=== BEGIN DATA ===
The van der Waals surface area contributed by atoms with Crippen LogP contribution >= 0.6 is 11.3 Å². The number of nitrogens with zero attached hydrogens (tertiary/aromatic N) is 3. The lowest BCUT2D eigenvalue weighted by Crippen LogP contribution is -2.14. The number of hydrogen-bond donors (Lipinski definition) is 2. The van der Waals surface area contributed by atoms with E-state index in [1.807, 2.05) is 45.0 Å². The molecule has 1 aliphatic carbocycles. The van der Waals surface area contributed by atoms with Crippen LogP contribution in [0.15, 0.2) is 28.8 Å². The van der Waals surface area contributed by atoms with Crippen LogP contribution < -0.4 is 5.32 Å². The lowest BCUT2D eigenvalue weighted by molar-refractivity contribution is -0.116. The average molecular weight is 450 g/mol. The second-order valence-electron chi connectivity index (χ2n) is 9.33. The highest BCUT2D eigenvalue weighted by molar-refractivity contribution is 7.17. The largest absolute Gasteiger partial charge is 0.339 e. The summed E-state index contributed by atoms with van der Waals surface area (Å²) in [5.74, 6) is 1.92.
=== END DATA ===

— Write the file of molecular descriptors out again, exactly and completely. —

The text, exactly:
The van der Waals surface area contributed by atoms with Crippen LogP contribution >= 0.6 is 11.3 Å². The number of nitrogens with zero attached hydrogens (tertiary/aromatic N) is 3. The lowest BCUT2D eigenvalue weighted by Crippen LogP contribution is -2.14. The number of hydrogen-bond donors (Lipinski definition) is 2. The van der Waals surface area contributed by atoms with E-state index in [1.807, 2.05) is 45.0 Å². The molecule has 1 aliphatic carbocycles. The van der Waals surface area contributed by atoms with Crippen LogP contribution in [0.15, 0.2) is 28.8 Å². The van der Waals surface area contributed by atoms with Crippen LogP contribution < -0.4 is 5.32 Å². The lowest BCUT2D eigenvalue weighted by molar-refractivity contribution is -0.116. The average molecular weight is 450 g/mol. The second-order valence-electron chi connectivity index (χ2n) is 9.33. The highest BCUT2D eigenvalue weighted by molar-refractivity contribution is 7.17. The largest absolute Gasteiger partial charge is 0.339 e. The summed E-state index contributed by atoms with van der Waals surface area (Å²) in [5.74, 6) is 1.92.